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Project Friday: Using What’s Left on Your Palette

October 2, 2015

150518_C_StabiloAwlGouacheB

Above: Sketch using a black Stabilo All (which is watersoluble) on Strathmore 500 series Mixed Media Paper (7.75 x 9.75 inches). Left over gouache and Montana acrylic markers were also used.

Today’s Project Friday is the perfect follow up to last week’s Project Friday—experiments in making neutrals. Of course you have to do that project before you can do this project. (Yes, it’s all part of my cunning plan.)

Last week, you were putting paint out on the palette and mixing complementary colors. The goal was to find new ways to make a variety of useful neutrals that would give you warm and cool temperature options, as well as great contrast in your images.

So now there is a bunch of paint still out on your palette.

USE IT TODAY.

Play with it.

Pick up a pencil or pen, get someone to sit still for you, and sketch and paint them.

Surely someone you know will sit still for 15 to 20 minutes while you do this? If not, take those paints to the zoo, or somewhere in public, and sketch unfamiliar folk.

Have a goal in mind. In the above sketch I really had only one goal—use the Stabilo All I picked up, which was black, and see if I could paint over it with left over gouache to create a mix of the black and the color, that would create interesting monochromatic range.

This is a nice turn around from avoiding black paint in the previous Project Friday's experiments. 

You might find you really like using black solubles (ink, paints, etc.). You might find great fun in the resultant "mess." You might find that the color soluble media you can use is even more interesting than the black solubles.

You might just find a look you love and want to repeat and refine (which will keep you busy through Monday and beyond).

Suggestions on How to Proceed

Pick a sketching media that is not your usual, or which you haven’t used in awhile. If you’re going to paint too, let the sketch media be watersoluble—just for fun. Come on! Let the control relax for a little while.

Select a paper to work on that is suitable for the dry application of your sketch medium AND the wet application of whatever you are thinking is going to follow. I recommend Strathmore 500 Series Mixed Media paper for these types of experiments. It satisfies both those criteria.

Pick someone with a great nose. (I don't know about you, but this just makes it so much more interesting to me, and a fun challenge to work with a shape and shadows.)

Squint to see values.

When you start to add in the wet media, leave some of your dry marks un-dissolved. Make the selection thoughtfully. Make your selection work for you, supporting dark values as needed, retaining crisp lines in logical locations. Avoid the tendency to dissolve everything.

Also, resist the urge to wash your brush out too frequently. You can live with dirty colors for one sketch (or a series of sketches). You might learn something about your favorite colors.

Clean your brush off on your palette, depositing the “mix” of stuff on your brush so that it can be mixed with something else. Then use these resultant mixes elsewhere on your sketch for continuity. (There’s that mid-toned grey blue on my sketch.)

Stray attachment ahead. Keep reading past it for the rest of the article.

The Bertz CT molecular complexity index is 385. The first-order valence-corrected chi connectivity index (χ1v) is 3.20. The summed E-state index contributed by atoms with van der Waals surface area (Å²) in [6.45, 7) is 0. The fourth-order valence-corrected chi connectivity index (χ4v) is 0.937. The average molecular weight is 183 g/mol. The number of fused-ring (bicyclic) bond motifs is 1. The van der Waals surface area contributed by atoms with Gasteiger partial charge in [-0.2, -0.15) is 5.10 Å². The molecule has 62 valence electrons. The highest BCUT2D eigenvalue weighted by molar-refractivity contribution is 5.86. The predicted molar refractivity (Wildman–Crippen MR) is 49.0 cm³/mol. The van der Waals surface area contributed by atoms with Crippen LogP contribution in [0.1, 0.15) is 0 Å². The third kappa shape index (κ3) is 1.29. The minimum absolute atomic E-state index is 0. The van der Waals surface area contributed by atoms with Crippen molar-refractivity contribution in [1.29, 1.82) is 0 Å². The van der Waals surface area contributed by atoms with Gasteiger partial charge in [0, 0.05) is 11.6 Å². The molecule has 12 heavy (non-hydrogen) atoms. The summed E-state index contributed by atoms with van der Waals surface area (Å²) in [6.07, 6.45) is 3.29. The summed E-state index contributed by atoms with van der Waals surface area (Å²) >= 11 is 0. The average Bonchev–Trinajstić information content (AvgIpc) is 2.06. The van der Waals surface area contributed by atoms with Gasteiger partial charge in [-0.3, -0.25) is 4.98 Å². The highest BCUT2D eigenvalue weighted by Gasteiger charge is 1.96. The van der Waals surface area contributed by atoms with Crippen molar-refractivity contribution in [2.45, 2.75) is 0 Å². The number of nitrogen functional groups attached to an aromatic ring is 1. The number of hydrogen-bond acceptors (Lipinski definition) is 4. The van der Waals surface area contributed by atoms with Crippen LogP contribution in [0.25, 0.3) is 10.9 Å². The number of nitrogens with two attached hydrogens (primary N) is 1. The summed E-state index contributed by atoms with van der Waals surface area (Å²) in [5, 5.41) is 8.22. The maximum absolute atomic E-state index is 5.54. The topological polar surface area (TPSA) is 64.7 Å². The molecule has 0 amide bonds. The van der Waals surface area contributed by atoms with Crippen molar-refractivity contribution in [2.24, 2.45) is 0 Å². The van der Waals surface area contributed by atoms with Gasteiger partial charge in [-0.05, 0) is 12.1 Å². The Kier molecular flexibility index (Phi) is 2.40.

Stop before you get fussy. (Actually for me that translates to, when I feel I’m getting fussy because I catch myself being fussy, which is usually two steps beyond when I should have stopped because I’m being fussy. But then I’m a work in progress.) 

Repeat this process several times, as you use up that paint left on the palette, from last week's experiments.

Have fun. 

Sketching Media to Play with:

In all the following media, use dark valued colors that will mix with your wet media and darken them. Think about using analogous colors if you want, but still use colors with dark values.

  • Stabilo All
  • Neocolor Il
  • Watercolor pencil 
  • Pastels (Pastel pencils)
  • Charcoal
  • Art Graf colors of Tailor’s Chalk
  • Pentel Colorbrushes in a variety of colors (These are the dye-based, watersoluble brush pens.)
  • Watersoluble ink in your favorite pen. (Get out the Pilot Parallel Pens with those watersoluble cartridges.)
  • Montana Acrylic Markers (or Molotow, or Golden High Flow) (If you let these dry for 2 seconds they are dry. And you can paint and draw over them without mixing. These aren't on the list for their mixing characteristics. They are here because they are a fun addition to just about anything.)
  • Uni Posca Paint Pens (I find I can paint over these almost immediately, so like the Montana Acrylic Markers, these aren't here for their mixing characteristics—they are simply fun to sketch with.
  • Tombow Pens  

What do we notice about the above list—most of the items are not lightfast or archival. Who cares?! We are experimenting right now. Use what you have on hand. DO NOT GO OUT AND BUY MORE STUFF.

This is an exercise is using up what you have on hand; on what you’ve already put out on the palette, and what you have in your drawer or cupboard.

Painting Media to Play with:

  • Watercolors
  • Gouache
  • Poster Paints
  • Tempera
  • Acrylics (I recommend that you stay away from heavy bodied acrylics if you're working in a journal or sketch book. Try Golden High Flow, or fluid acrylics, or acrylics in jars. I find tube and heavy-bodied acrylics tend to have so much acrylic polymer in them, that they make your pages stick together over time.)

One more time: DO NOT BUY MORE STUFF. No new art supplies. Work with what is out on your palette. And sketch with items you have on hand. 

This is about using up what's on that palette. And experimenting and finding some new approaches. Build your visual vocabulary.

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